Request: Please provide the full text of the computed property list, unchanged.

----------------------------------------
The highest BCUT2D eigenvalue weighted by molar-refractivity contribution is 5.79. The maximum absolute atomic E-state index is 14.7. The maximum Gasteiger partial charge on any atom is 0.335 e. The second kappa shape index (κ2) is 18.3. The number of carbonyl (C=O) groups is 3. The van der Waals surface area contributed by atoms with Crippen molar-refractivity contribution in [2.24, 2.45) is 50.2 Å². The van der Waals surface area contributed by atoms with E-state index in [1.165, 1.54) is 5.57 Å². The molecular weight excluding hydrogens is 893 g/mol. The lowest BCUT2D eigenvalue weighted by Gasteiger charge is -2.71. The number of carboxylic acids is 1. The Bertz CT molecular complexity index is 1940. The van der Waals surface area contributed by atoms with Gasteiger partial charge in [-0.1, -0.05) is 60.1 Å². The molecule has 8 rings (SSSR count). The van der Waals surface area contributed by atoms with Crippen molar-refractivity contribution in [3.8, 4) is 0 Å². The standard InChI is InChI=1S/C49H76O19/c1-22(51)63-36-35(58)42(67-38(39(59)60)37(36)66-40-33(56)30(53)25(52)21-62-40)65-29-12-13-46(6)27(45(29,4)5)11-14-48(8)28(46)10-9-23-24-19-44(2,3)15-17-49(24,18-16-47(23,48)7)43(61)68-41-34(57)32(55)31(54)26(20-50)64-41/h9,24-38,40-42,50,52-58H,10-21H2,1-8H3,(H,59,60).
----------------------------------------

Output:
The highest BCUT2D eigenvalue weighted by molar-refractivity contribution is 5.79. The maximum absolute atomic E-state index is 14.7. The maximum Gasteiger partial charge on any atom is 0.335 e. The second kappa shape index (κ2) is 18.3. The number of carbonyl (C=O) groups is 3. The van der Waals surface area contributed by atoms with Crippen molar-refractivity contribution in [2.24, 2.45) is 50.2 Å². The van der Waals surface area contributed by atoms with E-state index in [1.165, 1.54) is 5.57 Å². The molecular weight excluding hydrogens is 893 g/mol. The lowest BCUT2D eigenvalue weighted by Gasteiger charge is -2.71. The number of carboxylic acids is 1. The Bertz CT molecular complexity index is 1940. The van der Waals surface area contributed by atoms with Gasteiger partial charge in [-0.1, -0.05) is 60.1 Å². The molecule has 8 rings (SSSR count). The van der Waals surface area contributed by atoms with Crippen molar-refractivity contribution in [3.8, 4) is 0 Å². The standard InChI is InChI=1S/C49H76O19/c1-22(51)63-36-35(58)42(67-38(39(59)60)37(36)66-40-33(56)30(53)25(52)21-62-40)65-29-12-13-46(6)27(45(29,4)5)11-14-48(8)28(46)10-9-23-24-19-44(2,3)15-17-49(24,18-16-47(23,48)7)43(61)68-41-34(57)32(55)31(54)26(20-50)64-41/h9,24-38,40-42,50,52-58H,10-21H2,1-8H3,(H,59,60).